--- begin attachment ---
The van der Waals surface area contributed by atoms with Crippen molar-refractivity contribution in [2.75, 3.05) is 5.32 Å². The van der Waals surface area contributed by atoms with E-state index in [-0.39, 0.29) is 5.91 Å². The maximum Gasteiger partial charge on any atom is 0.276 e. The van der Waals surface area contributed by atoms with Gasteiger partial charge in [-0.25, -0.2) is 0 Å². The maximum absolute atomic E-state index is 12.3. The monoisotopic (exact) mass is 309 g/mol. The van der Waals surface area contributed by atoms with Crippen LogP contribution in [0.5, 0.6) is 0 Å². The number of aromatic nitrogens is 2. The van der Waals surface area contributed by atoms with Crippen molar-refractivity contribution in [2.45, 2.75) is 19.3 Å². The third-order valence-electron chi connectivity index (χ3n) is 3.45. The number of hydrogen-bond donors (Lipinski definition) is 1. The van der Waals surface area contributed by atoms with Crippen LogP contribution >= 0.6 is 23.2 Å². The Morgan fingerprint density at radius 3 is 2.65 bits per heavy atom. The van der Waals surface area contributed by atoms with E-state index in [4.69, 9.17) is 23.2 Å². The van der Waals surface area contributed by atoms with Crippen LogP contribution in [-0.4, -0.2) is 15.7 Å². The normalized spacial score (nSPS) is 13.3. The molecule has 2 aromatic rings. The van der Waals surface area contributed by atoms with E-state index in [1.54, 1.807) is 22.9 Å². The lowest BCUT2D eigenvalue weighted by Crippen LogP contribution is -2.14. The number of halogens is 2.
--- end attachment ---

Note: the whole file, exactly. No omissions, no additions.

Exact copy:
The van der Waals surface area contributed by atoms with Crippen molar-refractivity contribution in [2.75, 3.05) is 5.32 Å². The van der Waals surface area contributed by atoms with E-state index in [-0.39, 0.29) is 5.91 Å². The maximum Gasteiger partial charge on any atom is 0.276 e. The van der Waals surface area contributed by atoms with Gasteiger partial charge in [-0.25, -0.2) is 0 Å². The maximum absolute atomic E-state index is 12.3. The monoisotopic (exact) mass is 309 g/mol. The van der Waals surface area contributed by atoms with Crippen LogP contribution in [0.5, 0.6) is 0 Å². The number of aromatic nitrogens is 2. The van der Waals surface area contributed by atoms with Crippen molar-refractivity contribution in [2.45, 2.75) is 19.3 Å². The third-order valence-electron chi connectivity index (χ3n) is 3.45. The number of hydrogen-bond donors (Lipinski definition) is 1. The van der Waals surface area contributed by atoms with Crippen LogP contribution >= 0.6 is 23.2 Å². The Morgan fingerprint density at radius 3 is 2.65 bits per heavy atom. The van der Waals surface area contributed by atoms with E-state index in [4.69, 9.17) is 23.2 Å². The van der Waals surface area contributed by atoms with Crippen LogP contribution in [-0.4, -0.2) is 15.7 Å². The normalized spacial score (nSPS) is 13.3. The molecule has 2 aromatic rings. The van der Waals surface area contributed by atoms with E-state index in [1.54, 1.807) is 22.9 Å². The lowest BCUT2D eigenvalue weighted by Crippen LogP contribution is -2.14. The number of halogens is 2.